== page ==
Making your own foaming soap is easier than you may think! Avoid spending money and artificial fragrances by using a few simple ingredients and a soap pump. Try making this foaming zesty lime and fragrant rosemary soap for your kitchen or bathroom.
Foaming hand soap feels like pure luxury on your skin. It comes out of the pump all lathered up already, so it’s silky and smooth. I love using this soap in my bathroom and I always get compliments from my guests who visit. I owe a big part of the foaming soap love due to its fabulous bright lime and rosemary scent.
While I love foaming hand soap, especially for use with children, one thing to keep in mind is that the act of building a lather typically helps to collect dirt from your skin into the bubbles.
Simply rubbing foam soap on your hands and then rinsing immediately is not going to get them as clean as if you were to lather the soap from a liquid. The lather should be applied all over your hands as you would other soaps.
This post will cover…
- Why I Love This Foaming Soap Recipe
- How to Make Soap That Foams
- Foaming Lime and Rosemary Soap Recipe
- Materials & Ingredients:
- Make it!
- How to Use
- Shelf Life
- Frequently Asked Questions About Foaming Soap
- More Soap Recipes to Try
Why I Love This Foaming Soap Recipe
Rosemary is one of my favourite herbs. You’ll find plenty of it in my herb garden. I use it often in my hair products for its antibacterial and antifungal properties. It also helps to control oil production. All of this makes it great for the skin and washing your hands as well!
The other major player in this recipe is lime, which is a natural antioxidant. It helps to remove free radicals that damage cells, causing wrinkles, sunspots, and other and signs of aging.
I’m not expecting this soap to act as a miracle hand elixir, but I love using natural properties that I know are doing more than just helping to wash my hands.
How to Make Soap That Foams
The air is the key part of making foaming soap. You can’t use a standard soap pump that you might use with liquid soap. Pumps for foam soap have an air chamber inside that will add air to the soap with every pump. You can see how I make a Mason Jar foaming dispenser here.
Foam soap is made using these percentages:
- 60% water
- 20% prepared liquid soap
- 20% air
Once you have those percentages down, you can have a little fun. For this foaming lime and rosemary soap, I use diluted castile soap and essential oils for fragrance. The result is a bright soap to wake up the senses while you scrub.
Foaming Lime and Rosemary Soap Recipe
Materials & Ingredients:
See the recipe card below for exact measurements.Jump to Recipe
- Distilled water
- Diluted castile soap (unscented concentrated liquid castile soap + distilled water)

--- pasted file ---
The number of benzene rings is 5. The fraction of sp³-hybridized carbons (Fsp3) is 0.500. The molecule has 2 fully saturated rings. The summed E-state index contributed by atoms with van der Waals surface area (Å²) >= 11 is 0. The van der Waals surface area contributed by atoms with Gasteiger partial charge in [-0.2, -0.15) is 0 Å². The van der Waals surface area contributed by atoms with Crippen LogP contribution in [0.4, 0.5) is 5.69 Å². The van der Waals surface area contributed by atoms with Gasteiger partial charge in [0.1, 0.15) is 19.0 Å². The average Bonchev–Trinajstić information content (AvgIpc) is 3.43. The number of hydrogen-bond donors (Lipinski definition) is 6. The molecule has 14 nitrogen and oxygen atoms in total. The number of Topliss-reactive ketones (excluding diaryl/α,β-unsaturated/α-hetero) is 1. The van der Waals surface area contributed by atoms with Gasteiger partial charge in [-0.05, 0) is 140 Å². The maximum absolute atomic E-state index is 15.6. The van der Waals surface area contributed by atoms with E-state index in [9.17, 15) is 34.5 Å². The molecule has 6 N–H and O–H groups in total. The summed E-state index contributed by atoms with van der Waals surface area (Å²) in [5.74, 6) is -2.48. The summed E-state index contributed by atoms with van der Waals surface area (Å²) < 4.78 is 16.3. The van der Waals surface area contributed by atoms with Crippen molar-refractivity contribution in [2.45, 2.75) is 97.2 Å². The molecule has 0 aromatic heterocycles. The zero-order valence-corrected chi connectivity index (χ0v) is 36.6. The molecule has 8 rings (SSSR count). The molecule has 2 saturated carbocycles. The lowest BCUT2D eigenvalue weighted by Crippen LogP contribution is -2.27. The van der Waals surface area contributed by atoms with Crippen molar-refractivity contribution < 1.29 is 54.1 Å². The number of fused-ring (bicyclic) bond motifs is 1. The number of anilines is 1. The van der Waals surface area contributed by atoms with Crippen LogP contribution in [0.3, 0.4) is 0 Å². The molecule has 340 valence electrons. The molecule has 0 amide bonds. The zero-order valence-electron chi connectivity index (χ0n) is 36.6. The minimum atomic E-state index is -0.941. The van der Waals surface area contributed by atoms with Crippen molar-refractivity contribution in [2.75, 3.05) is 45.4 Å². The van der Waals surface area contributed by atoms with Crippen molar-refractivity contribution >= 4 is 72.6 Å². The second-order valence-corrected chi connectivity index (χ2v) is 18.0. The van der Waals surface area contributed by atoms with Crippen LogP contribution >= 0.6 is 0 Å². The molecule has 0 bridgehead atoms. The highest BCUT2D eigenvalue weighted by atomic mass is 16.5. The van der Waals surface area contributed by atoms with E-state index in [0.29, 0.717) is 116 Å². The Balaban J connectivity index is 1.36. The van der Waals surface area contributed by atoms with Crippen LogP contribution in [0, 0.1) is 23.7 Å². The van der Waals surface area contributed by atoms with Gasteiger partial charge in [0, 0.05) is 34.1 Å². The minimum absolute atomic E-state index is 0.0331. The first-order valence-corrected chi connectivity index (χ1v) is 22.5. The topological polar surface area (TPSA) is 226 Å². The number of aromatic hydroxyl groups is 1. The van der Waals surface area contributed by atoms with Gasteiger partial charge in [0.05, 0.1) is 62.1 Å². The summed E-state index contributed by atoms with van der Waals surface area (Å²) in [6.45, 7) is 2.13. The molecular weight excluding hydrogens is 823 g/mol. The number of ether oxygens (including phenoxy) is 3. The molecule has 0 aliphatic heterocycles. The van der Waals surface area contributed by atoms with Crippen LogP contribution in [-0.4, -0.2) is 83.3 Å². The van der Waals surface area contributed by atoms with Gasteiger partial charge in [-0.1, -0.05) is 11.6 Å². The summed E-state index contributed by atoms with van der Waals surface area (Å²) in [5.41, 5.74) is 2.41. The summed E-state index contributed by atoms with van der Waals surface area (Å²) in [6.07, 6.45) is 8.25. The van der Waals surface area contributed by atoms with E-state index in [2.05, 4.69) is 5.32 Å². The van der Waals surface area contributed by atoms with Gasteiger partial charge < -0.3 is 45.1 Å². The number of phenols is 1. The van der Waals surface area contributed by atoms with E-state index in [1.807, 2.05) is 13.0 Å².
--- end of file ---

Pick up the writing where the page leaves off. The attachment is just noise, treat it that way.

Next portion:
- Lime essential oil
- Rosemary essential oil
- Mason jar and foaming soap pump attachment
Fill a 500 ml jar with distilled water—it’s important that the water is distilled to prevent bacteria from growing.
Next, add the concentrated castile soap.
Add in essential oils.
Shake well to combine.
Add a foaming soap lid to the jar and shake well before using. You will only need to shake the ingredients for a few days before they combine and after that shaking will no longer be needed.
How to Use
Wash hands for 20 seconds by lathering wet hands with soap and getting in all the crevices between fingers and front and back of hands. By washing this way, foaming soap is just as effective as a liquid or bar soap.
As a bonus, it feels soft and silky, with lots more lather, even though it is a similar recipe to the liquid soap. Castile doesn’t foam as much as commercial liquid soaps that have surfactant added to them. If you like a good bubbly lather, this foaming soap recipe is for you.
This soap will last for up to three months. Discard if it becomes discolored or smells unpleasant.
Frequently Asked Questions About Foaming Soap
Some research suggests that foaming soap is not effective as its liquid counterpart. Foam soap already comes out in a lather while liquid soap lathers as you wash your hands. You also don’t get as much soap in foaming soap compared to liquid soap.
But I love foam soap and am careful to wash my hands for 20 seconds before rinsing. The key isn’t really the type of soap you use but how well you wash your hands. Take your time and scrub, scrub, scrub.
When washing your hands with foam soap, it requires less water and uses less soap per pump. This means it lasts much longer than traditional liquid soap.
Without a doubt, foaming soap feels better on the hands. Since it’s already lathered, it’s easier to spread and rub. You can also rinse it off quickly and don’t have to worry about any residue.
Let me know if you give this soap a try. I love hearing how it turns out!
Foaming Lime and Rosemary Soap
- Liquid measuring cup
- Add 375 ml of distilled water to your Mason jar.
- Add 25 ml of castile soap.
- Add in essential oils.
- Add the foaming soap lid to your Mason jar. Shake liquids to combine.
- Before using soap, shake well. You will need to do this for the first couple of days before the liquids will combine and you won't need to shake it anymore.